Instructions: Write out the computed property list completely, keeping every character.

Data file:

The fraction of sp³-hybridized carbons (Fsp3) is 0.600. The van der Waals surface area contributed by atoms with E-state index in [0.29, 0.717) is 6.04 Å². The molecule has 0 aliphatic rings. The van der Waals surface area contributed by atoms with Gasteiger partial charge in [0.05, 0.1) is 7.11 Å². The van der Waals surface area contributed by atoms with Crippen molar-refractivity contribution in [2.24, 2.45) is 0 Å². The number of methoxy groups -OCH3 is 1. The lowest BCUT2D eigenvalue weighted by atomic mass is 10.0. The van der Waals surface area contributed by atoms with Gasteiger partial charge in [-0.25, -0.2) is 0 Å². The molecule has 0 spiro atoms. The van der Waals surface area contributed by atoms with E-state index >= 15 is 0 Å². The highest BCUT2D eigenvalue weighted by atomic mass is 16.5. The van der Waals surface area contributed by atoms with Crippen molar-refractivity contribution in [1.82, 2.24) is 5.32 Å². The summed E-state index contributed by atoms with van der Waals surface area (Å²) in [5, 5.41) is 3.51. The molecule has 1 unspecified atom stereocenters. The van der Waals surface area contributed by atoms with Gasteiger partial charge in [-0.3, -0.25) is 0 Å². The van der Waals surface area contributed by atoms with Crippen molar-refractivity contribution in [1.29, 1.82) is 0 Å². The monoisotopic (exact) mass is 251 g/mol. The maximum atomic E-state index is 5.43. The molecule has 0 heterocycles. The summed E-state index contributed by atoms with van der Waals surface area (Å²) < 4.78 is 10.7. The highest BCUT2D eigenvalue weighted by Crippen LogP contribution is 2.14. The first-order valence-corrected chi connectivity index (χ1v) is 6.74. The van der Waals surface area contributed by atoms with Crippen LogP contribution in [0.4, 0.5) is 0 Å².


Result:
The fraction of sp³-hybridized carbons (Fsp3) is 0.600. The van der Waals surface area contributed by atoms with E-state index in [0.29, 0.717) is 6.04 Å². The molecule has 0 aliphatic rings. The van der Waals surface area contributed by atoms with Gasteiger partial charge in [0.05, 0.1) is 7.11 Å². The van der Waals surface area contributed by atoms with Crippen molar-refractivity contribution in [2.24, 2.45) is 0 Å². The number of methoxy groups -OCH3 is 1. The lowest BCUT2D eigenvalue weighted by atomic mass is 10.0. The van der Waals surface area contributed by atoms with Gasteiger partial charge in [-0.25, -0.2) is 0 Å². The molecule has 0 spiro atoms. The van der Waals surface area contributed by atoms with E-state index >= 15 is 0 Å². The highest BCUT2D eigenvalue weighted by atomic mass is 16.5. The van der Waals surface area contributed by atoms with Crippen molar-refractivity contribution in [1.82, 2.24) is 5.32 Å². The summed E-state index contributed by atoms with van der Waals surface area (Å²) in [5, 5.41) is 3.51. The molecule has 1 unspecified atom stereocenters. The van der Waals surface area contributed by atoms with Gasteiger partial charge in [-0.3, -0.25) is 0 Å². The van der Waals surface area contributed by atoms with Crippen molar-refractivity contribution in [1.29, 1.82) is 0 Å². The monoisotopic (exact) mass is 251 g/mol. The maximum atomic E-state index is 5.43. The molecule has 0 heterocycles. The summed E-state index contributed by atoms with van der Waals surface area (Å²) < 4.78 is 10.7. The highest BCUT2D eigenvalue weighted by Crippen LogP contribution is 2.14. The first-order valence-corrected chi connectivity index (χ1v) is 6.74. The van der Waals surface area contributed by atoms with Crippen LogP contribution in [0.4, 0.5) is 0 Å².